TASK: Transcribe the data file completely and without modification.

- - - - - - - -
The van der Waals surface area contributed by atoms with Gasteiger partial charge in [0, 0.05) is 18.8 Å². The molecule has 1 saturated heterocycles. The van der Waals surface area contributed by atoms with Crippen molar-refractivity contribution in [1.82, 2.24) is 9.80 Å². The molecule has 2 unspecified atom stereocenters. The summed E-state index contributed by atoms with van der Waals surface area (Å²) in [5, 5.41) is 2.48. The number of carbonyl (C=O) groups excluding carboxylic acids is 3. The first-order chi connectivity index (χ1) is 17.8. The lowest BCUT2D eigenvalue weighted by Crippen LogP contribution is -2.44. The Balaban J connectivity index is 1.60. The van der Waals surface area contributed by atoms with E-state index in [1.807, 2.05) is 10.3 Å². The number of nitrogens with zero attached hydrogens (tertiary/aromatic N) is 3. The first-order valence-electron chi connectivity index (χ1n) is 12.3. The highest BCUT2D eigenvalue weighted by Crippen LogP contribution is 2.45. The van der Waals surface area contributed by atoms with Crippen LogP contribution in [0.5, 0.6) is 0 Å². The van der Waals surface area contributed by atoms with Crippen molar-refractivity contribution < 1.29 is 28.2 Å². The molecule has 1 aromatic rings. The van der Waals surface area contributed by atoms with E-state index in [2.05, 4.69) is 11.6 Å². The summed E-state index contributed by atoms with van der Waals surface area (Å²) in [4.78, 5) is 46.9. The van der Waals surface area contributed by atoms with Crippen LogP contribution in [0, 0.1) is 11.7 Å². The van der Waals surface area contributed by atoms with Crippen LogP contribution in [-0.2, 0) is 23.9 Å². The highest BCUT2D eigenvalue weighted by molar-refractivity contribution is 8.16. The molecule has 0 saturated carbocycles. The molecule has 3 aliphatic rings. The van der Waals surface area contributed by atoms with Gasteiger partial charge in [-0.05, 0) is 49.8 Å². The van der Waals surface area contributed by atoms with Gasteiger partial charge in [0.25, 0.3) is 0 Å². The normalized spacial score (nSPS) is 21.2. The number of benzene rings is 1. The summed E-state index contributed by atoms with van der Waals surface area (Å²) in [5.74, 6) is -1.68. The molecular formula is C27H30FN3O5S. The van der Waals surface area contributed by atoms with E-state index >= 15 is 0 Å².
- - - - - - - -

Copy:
The van der Waals surface area contributed by atoms with Gasteiger partial charge in [0, 0.05) is 18.8 Å². The molecule has 1 saturated heterocycles. The van der Waals surface area contributed by atoms with Crippen molar-refractivity contribution in [1.82, 2.24) is 9.80 Å². The molecule has 2 unspecified atom stereocenters. The summed E-state index contributed by atoms with van der Waals surface area (Å²) in [5, 5.41) is 2.48. The number of carbonyl (C=O) groups excluding carboxylic acids is 3. The first-order chi connectivity index (χ1) is 17.8. The lowest BCUT2D eigenvalue weighted by Crippen LogP contribution is -2.44. The Balaban J connectivity index is 1.60. The van der Waals surface area contributed by atoms with E-state index in [1.807, 2.05) is 10.3 Å². The number of nitrogens with zero attached hydrogens (tertiary/aromatic N) is 3. The first-order valence-electron chi connectivity index (χ1n) is 12.3. The highest BCUT2D eigenvalue weighted by Crippen LogP contribution is 2.45. The van der Waals surface area contributed by atoms with Crippen LogP contribution in [0.5, 0.6) is 0 Å². The van der Waals surface area contributed by atoms with Crippen molar-refractivity contribution < 1.29 is 28.2 Å². The molecule has 1 aromatic rings. The van der Waals surface area contributed by atoms with E-state index in [2.05, 4.69) is 11.6 Å². The summed E-state index contributed by atoms with van der Waals surface area (Å²) in [4.78, 5) is 46.9. The van der Waals surface area contributed by atoms with Crippen LogP contribution in [0, 0.1) is 11.7 Å². The van der Waals surface area contributed by atoms with Crippen LogP contribution in [-0.2, 0) is 23.9 Å². The highest BCUT2D eigenvalue weighted by molar-refractivity contribution is 8.16. The molecule has 0 saturated carbocycles. The molecule has 3 aliphatic rings. The van der Waals surface area contributed by atoms with Gasteiger partial charge in [-0.05, 0) is 49.8 Å². The van der Waals surface area contributed by atoms with Gasteiger partial charge in [0.25, 0.3) is 0 Å². The normalized spacial score (nSPS) is 21.2. The number of benzene rings is 1. The summed E-state index contributed by atoms with van der Waals surface area (Å²) in [5.74, 6) is -1.68. The molecular formula is C27H30FN3O5S. The van der Waals surface area contributed by atoms with E-state index >= 15 is 0 Å².